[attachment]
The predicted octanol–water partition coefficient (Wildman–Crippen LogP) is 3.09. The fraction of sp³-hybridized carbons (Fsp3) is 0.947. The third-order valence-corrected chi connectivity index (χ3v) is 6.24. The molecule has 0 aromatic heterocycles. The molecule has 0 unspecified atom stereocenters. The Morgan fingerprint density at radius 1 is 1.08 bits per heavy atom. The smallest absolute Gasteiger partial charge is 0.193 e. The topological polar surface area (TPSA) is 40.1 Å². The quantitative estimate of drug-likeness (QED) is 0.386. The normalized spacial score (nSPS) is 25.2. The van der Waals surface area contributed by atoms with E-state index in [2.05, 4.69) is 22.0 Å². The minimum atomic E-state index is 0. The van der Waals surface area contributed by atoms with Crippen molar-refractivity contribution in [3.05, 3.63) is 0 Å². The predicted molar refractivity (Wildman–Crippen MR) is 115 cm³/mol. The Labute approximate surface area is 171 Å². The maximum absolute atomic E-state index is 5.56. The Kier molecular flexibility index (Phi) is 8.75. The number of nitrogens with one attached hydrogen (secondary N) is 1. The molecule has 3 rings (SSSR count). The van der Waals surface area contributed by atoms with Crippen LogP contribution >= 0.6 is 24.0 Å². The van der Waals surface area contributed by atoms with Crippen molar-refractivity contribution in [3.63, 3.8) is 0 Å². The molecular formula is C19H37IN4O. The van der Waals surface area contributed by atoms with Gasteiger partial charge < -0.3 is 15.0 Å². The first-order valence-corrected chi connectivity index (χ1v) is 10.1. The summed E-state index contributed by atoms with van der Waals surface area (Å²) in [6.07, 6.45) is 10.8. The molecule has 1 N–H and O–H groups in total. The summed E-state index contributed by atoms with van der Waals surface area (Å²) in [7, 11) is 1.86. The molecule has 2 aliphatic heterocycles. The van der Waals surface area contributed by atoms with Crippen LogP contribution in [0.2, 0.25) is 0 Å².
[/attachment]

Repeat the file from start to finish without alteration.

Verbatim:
The predicted octanol–water partition coefficient (Wildman–Crippen LogP) is 3.09. The fraction of sp³-hybridized carbons (Fsp3) is 0.947. The third-order valence-corrected chi connectivity index (χ3v) is 6.24. The molecule has 0 aromatic heterocycles. The molecule has 0 unspecified atom stereocenters. The Morgan fingerprint density at radius 1 is 1.08 bits per heavy atom. The smallest absolute Gasteiger partial charge is 0.193 e. The topological polar surface area (TPSA) is 40.1 Å². The quantitative estimate of drug-likeness (QED) is 0.386. The normalized spacial score (nSPS) is 25.2. The van der Waals surface area contributed by atoms with E-state index in [2.05, 4.69) is 22.0 Å². The minimum atomic E-state index is 0. The van der Waals surface area contributed by atoms with Crippen molar-refractivity contribution in [3.05, 3.63) is 0 Å². The predicted molar refractivity (Wildman–Crippen MR) is 115 cm³/mol. The Labute approximate surface area is 171 Å². The maximum absolute atomic E-state index is 5.56. The Kier molecular flexibility index (Phi) is 8.75. The number of nitrogens with one attached hydrogen (secondary N) is 1. The molecule has 3 rings (SSSR count). The van der Waals surface area contributed by atoms with Crippen LogP contribution >= 0.6 is 24.0 Å². The van der Waals surface area contributed by atoms with Crippen molar-refractivity contribution in [3.63, 3.8) is 0 Å². The molecular formula is C19H37IN4O. The van der Waals surface area contributed by atoms with Gasteiger partial charge < -0.3 is 15.0 Å². The first-order valence-corrected chi connectivity index (χ1v) is 10.1. The summed E-state index contributed by atoms with van der Waals surface area (Å²) in [6.07, 6.45) is 10.8. The molecule has 1 N–H and O–H groups in total. The summed E-state index contributed by atoms with van der Waals surface area (Å²) in [7, 11) is 1.86. The molecule has 2 aliphatic heterocycles. The van der Waals surface area contributed by atoms with Crippen LogP contribution in [0.2, 0.25) is 0 Å².